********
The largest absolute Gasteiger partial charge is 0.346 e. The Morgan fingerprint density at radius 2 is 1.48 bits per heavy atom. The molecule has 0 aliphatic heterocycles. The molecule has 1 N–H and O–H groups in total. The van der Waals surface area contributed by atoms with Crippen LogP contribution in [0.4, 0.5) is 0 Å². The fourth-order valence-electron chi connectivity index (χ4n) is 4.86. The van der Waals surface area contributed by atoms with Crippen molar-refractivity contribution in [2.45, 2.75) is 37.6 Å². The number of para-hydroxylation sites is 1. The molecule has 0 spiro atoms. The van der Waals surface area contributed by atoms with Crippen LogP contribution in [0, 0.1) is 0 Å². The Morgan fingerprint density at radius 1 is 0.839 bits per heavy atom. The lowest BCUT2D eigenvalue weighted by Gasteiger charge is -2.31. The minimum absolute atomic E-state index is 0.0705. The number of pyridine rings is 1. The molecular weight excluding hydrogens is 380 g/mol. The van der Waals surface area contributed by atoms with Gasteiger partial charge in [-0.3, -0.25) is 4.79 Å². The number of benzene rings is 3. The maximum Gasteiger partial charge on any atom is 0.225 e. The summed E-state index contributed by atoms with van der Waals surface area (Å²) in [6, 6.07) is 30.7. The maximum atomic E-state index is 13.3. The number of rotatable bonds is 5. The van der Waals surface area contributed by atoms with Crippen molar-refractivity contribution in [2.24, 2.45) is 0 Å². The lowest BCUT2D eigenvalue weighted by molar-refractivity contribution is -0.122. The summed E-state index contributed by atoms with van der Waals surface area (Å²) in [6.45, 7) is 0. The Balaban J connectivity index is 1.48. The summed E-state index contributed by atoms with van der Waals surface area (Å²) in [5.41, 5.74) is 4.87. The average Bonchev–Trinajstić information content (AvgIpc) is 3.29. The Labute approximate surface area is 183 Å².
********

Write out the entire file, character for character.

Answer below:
The largest absolute Gasteiger partial charge is 0.346 e. The Morgan fingerprint density at radius 2 is 1.48 bits per heavy atom. The molecule has 0 aliphatic heterocycles. The molecule has 1 N–H and O–H groups in total. The van der Waals surface area contributed by atoms with Crippen LogP contribution in [0.4, 0.5) is 0 Å². The fourth-order valence-electron chi connectivity index (χ4n) is 4.86. The van der Waals surface area contributed by atoms with Crippen molar-refractivity contribution in [2.45, 2.75) is 37.6 Å². The number of para-hydroxylation sites is 1. The molecule has 0 spiro atoms. The van der Waals surface area contributed by atoms with Crippen LogP contribution in [0, 0.1) is 0 Å². The Morgan fingerprint density at radius 1 is 0.839 bits per heavy atom. The lowest BCUT2D eigenvalue weighted by Gasteiger charge is -2.31. The minimum absolute atomic E-state index is 0.0705. The number of pyridine rings is 1. The molecular weight excluding hydrogens is 380 g/mol. The van der Waals surface area contributed by atoms with Gasteiger partial charge in [-0.3, -0.25) is 4.79 Å². The number of benzene rings is 3. The maximum Gasteiger partial charge on any atom is 0.225 e. The summed E-state index contributed by atoms with van der Waals surface area (Å²) in [6, 6.07) is 30.7. The maximum atomic E-state index is 13.3. The number of rotatable bonds is 5. The van der Waals surface area contributed by atoms with Crippen molar-refractivity contribution in [2.24, 2.45) is 0 Å². The lowest BCUT2D eigenvalue weighted by molar-refractivity contribution is -0.122. The summed E-state index contributed by atoms with van der Waals surface area (Å²) in [6.45, 7) is 0. The Balaban J connectivity index is 1.48. The summed E-state index contributed by atoms with van der Waals surface area (Å²) in [5.41, 5.74) is 4.87. The average Bonchev–Trinajstić information content (AvgIpc) is 3.29. The Labute approximate surface area is 183 Å².